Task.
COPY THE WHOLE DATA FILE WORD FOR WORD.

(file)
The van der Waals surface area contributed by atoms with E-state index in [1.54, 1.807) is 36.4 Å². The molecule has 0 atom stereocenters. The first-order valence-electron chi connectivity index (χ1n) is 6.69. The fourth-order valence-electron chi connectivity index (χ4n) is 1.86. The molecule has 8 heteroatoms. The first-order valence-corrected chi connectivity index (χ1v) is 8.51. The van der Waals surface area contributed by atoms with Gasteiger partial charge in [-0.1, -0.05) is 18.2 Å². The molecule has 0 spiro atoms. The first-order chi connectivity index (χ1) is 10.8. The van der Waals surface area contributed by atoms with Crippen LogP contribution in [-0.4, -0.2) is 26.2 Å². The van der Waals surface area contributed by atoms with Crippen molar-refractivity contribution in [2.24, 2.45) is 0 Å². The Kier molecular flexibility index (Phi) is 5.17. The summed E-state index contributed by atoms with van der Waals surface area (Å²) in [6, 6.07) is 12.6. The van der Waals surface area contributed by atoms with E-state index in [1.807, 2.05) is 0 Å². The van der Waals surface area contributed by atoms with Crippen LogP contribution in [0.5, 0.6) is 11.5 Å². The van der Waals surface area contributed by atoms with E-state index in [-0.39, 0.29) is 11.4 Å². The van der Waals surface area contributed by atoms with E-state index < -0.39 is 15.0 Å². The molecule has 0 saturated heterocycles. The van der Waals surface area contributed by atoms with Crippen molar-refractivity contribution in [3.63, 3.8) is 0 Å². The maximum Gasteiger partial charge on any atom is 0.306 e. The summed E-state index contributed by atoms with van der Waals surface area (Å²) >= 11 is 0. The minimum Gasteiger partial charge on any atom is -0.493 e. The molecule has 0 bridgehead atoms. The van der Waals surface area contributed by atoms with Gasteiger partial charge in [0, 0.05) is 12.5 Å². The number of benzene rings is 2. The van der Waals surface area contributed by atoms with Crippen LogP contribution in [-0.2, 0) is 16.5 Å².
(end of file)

The van der Waals surface area contributed by atoms with E-state index in [1.54, 1.807) is 36.4 Å². The molecule has 0 atom stereocenters. The first-order valence-electron chi connectivity index (χ1n) is 6.69. The fourth-order valence-electron chi connectivity index (χ4n) is 1.86. The molecule has 8 heteroatoms. The first-order valence-corrected chi connectivity index (χ1v) is 8.51. The van der Waals surface area contributed by atoms with Gasteiger partial charge in [-0.1, -0.05) is 18.2 Å². The molecule has 0 spiro atoms. The first-order chi connectivity index (χ1) is 10.8. The van der Waals surface area contributed by atoms with Crippen LogP contribution in [-0.4, -0.2) is 26.2 Å². The van der Waals surface area contributed by atoms with Crippen molar-refractivity contribution in [2.24, 2.45) is 0 Å². The Kier molecular flexibility index (Phi) is 5.17. The summed E-state index contributed by atoms with van der Waals surface area (Å²) in [6, 6.07) is 12.6. The van der Waals surface area contributed by atoms with E-state index in [1.807, 2.05) is 0 Å². The van der Waals surface area contributed by atoms with Crippen LogP contribution in [0.5, 0.6) is 11.5 Å². The van der Waals surface area contributed by atoms with E-state index in [-0.39, 0.29) is 11.4 Å². The van der Waals surface area contributed by atoms with E-state index < -0.39 is 15.0 Å². The molecule has 0 saturated heterocycles. The van der Waals surface area contributed by atoms with Crippen molar-refractivity contribution in [3.63, 3.8) is 0 Å². The maximum Gasteiger partial charge on any atom is 0.306 e. The summed E-state index contributed by atoms with van der Waals surface area (Å²) >= 11 is 0. The minimum Gasteiger partial charge on any atom is -0.493 e. The molecule has 0 bridgehead atoms. The van der Waals surface area contributed by atoms with Gasteiger partial charge in [0, 0.05) is 12.5 Å². The number of benzene rings is 2. The van der Waals surface area contributed by atoms with Crippen LogP contribution in [-0.2, 0) is 16.5 Å².